blackbirdonline journalSpring 2022  Vol. 21 No. 1
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Founded in 2001 as a joint venture of the Virginia Commonwealth University Department of English and New Virginia Review, Inc.

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Kelly Cherry (1940–2022)

Kelly Cherry

Kelly Cherry first appeared in Blackbird v7n1, writing about the remarkable literary presence of her friend and former teacher, George Garrett. Subsequent issues featured Cherry’s fiction, poetry, reviews, and readings, and she was the inaugural recipient of the Rebecca Mitchell Tarumoto Short Fiction Prize for her story “On Familiar Terms.” Cherry was a true and remarkable person of letters, and it is with sorrow that we note her death on March 18, 2022.

Fiction writer Lee Zacharias, a longtime friend and University of North Carolina at Greensboro connection, has very kindly provided the following appreciation of Cherry and her work.


A Kind of Dream
Lee Zacharias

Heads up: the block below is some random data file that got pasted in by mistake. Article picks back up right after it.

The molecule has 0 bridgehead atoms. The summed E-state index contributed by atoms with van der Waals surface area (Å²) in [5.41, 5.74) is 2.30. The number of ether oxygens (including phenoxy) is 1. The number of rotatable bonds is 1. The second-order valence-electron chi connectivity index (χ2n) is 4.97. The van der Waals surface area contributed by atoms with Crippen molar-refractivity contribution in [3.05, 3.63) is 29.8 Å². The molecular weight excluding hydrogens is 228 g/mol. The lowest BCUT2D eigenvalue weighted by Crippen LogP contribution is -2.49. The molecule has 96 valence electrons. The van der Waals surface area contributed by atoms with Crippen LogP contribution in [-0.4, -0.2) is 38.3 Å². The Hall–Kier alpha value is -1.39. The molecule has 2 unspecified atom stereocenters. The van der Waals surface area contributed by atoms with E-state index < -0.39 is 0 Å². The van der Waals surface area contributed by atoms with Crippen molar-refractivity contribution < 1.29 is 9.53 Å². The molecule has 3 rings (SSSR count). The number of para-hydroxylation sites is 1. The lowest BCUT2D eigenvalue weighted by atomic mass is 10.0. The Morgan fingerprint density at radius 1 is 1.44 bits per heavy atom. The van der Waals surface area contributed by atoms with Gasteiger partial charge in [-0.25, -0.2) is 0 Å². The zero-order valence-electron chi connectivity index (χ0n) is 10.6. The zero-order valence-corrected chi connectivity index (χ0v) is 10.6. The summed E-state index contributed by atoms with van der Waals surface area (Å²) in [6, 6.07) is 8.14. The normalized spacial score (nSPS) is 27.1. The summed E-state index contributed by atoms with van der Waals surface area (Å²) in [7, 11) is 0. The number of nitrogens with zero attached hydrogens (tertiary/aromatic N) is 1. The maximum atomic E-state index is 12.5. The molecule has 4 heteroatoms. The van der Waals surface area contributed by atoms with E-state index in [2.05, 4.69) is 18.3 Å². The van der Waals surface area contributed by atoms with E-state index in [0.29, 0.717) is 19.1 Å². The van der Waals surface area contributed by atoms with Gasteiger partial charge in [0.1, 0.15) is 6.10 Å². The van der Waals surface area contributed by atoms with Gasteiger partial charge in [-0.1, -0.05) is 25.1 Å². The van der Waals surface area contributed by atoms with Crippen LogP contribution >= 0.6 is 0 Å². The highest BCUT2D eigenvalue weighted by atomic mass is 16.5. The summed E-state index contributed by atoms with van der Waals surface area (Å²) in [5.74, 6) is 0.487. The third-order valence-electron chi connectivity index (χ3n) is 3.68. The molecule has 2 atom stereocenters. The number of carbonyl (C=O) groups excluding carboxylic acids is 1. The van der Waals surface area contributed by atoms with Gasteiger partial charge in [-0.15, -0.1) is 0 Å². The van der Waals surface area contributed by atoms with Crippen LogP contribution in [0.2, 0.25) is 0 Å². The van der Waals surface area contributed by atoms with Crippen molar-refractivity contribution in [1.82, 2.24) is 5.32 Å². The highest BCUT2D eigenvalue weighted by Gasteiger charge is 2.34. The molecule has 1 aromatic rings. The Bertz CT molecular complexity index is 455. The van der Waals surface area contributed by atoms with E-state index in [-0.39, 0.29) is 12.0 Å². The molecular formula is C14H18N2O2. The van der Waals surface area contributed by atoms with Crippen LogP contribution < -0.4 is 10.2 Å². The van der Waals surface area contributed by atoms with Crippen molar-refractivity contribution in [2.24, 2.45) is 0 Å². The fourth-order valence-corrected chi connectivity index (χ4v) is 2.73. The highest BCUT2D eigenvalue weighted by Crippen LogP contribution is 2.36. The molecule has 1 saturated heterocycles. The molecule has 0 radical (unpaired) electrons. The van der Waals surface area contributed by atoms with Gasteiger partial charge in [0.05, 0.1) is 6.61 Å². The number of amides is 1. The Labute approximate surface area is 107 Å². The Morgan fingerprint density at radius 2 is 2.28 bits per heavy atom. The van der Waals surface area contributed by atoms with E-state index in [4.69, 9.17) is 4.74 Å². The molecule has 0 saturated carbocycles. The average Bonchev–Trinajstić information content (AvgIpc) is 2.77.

I knew of Kelly Cherry before I knew Kelly Cherry. She was “the girl in the black raincoat,” subject of a 1966 anthology edited by George Garrett that included work by such luminaries or soon-to-be luminaries as Mark Strand, Donald Justice, May Sarton, Carolyn Kizer, R.H.W. Dillard, Annie Dillard, and Fred Chappell. I did not yet know the story behind the anthology—that at the University of Virginia, where Kelly enrolled as a graduate student in philosophy at age twenty, Henry Taylor, who would later win a Pulitzer Prize, had written a story about the shy, beautiful young girl who wore a black raincoat to class even when the day called for sun, or that when George arrived to teach creative writing at UVA the next year he used the girl in the black raincoat as a class prompt and then a call for the anthology. Half a dozen years later, Richard Dillard was my mentor at Hollins College, and when I went on to study for an MFA in fiction at the University of Arkansas, I met George Garrett and Fred Chappell as visiting writers. Fred hired me to teach at the University of North Carolina Greensboro, where Kelly had completed her MFA in poetry in 1968 and published her first poems in the inaugural issue of The Greensboro Review. By then Kelly’s first novel, Sick and Full of Burning, had come out, deemed “near perfect” by Kirkus; the Chicago Tribune called it “flawless.” My colleague Bob Watson put her second novel, Augusta Played, in my hands. I was tentatively, nervously, trying to follow the footsteps of two legends: Randall Jarrell, whom Kelly studied with for the three months before his untimely death, and Kelly, a literary Theda Barrow, the “It Girl” of her time.